Marchers to Commemorate Missing and Murdered Aboriginal Women on Valentine's Day
Another year has passed, and although some progress has been made on the issue of missing and murdered aboriginal women, the bleak fact remains that a multitude of them are still inexplicably gone, or their deaths are unsolved.
On February 13 hundreds of people poured into Vancouver for the 21st annual march in solidarity with the missing women, many of them aboriginal and a large proportion from the city’s seedy Downtown East Side—women among the 700 or more who have disappeared or been murdered without a resolution to their case over the past 20 years. See Indian Country Today Media Network’s coverage of this issue by Valerie Taliman.
“We are here to honor and remember the women, and we are here because we are failing to protect women from the degradation of poverty and systemic exploitation, abuse and violence,” said Marlene George, Memorial March Committee organizer, in a statement on February 10. “We are here in sorrow and in anger because the violence continues each and every day, and the list of missing and murdered women gets longer every year.”
Marches are also scheduled in a dozen or more cities, including Victoria, Toronto, Montreal, Ottawa, Winnipeg, Edmonton, Penticton, Calgary, Kelowna, Merritt, Thunder Bay and London, the organizing groups said. At the Vancouver event friends and family members, led by indigenous women, will march through the Downtown East Side, praying and offering medicines and roses in ceremonies of remembrance. They will be joined by Assembly of First Nations National Chief Shawn A-in-chut Atleo.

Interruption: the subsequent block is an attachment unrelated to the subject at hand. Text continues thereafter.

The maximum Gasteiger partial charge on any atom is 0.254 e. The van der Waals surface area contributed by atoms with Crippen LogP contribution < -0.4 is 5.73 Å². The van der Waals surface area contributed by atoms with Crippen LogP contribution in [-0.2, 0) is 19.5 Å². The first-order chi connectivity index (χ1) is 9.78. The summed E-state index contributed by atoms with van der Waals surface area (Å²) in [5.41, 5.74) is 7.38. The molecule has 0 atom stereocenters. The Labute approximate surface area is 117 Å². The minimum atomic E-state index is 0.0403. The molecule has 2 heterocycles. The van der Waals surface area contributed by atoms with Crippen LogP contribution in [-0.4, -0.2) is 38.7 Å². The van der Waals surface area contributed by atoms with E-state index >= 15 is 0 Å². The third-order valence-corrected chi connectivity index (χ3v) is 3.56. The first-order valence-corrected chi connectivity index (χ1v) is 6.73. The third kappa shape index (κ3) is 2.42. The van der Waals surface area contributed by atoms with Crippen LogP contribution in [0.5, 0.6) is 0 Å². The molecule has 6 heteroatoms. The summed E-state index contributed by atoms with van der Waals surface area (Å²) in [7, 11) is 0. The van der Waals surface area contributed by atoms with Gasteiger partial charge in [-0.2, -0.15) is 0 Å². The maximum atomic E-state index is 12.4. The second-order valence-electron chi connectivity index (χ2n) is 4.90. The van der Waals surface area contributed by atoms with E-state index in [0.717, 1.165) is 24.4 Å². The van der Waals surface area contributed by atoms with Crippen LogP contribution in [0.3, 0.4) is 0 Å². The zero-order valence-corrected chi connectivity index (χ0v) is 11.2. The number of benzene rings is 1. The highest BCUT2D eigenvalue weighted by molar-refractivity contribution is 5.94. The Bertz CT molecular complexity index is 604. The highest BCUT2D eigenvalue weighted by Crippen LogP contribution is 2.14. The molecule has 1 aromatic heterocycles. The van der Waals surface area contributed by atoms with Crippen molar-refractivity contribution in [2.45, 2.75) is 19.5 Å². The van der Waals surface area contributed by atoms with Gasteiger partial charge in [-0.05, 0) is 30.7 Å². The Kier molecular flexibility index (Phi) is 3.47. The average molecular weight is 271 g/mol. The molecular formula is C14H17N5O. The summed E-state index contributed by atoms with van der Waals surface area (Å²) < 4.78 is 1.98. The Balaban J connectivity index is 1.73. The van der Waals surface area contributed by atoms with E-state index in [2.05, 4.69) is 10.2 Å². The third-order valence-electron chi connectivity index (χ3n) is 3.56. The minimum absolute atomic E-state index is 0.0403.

In the past year the province of British Columbia has convened a special panel, the Missing Women Commission of Inquiry, to look into the underpinnings of the investigation into the spree of serial killer Robert Pickton, who operated unfettered for years, murdering mostly aboriginal women on his pig farm. More recently the February 14th Women’s Memorial March Committee and the DTES Women’s Centre have requested a review from the United Nations under Article 8 of the Optional Protocol of the United Nations Committee on the Elimination of Discrimination Against Women in order to set the matter solidly upon the international stage.
“The commission continues the pattern of grave and systemic discrimination against women in the Downtown Eastside which the commission was supposed to investigate,” the groups said in the February 10 statement.
On February 13 the groups held a rally against what they called the “sham inquiry” of the Missing Women Commission of Inquiry, the investigation into the Robert Pickton case. The Oppal Commission, named after its chair, former justice Wally Oppal, is charged with finding out how he was able to troll the Downtown Eastside for years amassing victims.
In doing so the commission is attempting to dig out the underlying attitudes that caused the Royal Canadian Mounted Police (RCMP) to fail to take the complaints of the women’s families seriously enough to pursue the case vigorously. The RCMP has already apologized before the commission, though not to the families in person, for botching the investigation. The Vancouver police department has done the same.
However the commission has been plagued with controversy since the get-go because the British Columbia government refused to fund the legal expertise that many aboriginal advocacy groups would have had to hire in order to properly present testimony. As a result, several dropped out of the proceedings, even though they had been granted standing.
“We are boycotting this sham inquiry because we have been shut out from it and it has continued to marginalize the voices and experiences of women from the DTES,” said George. “Women continue to go missing or be murdered with no action from any level of government to address these tragedies or gendered violence, poverty, racism or colonialism.”
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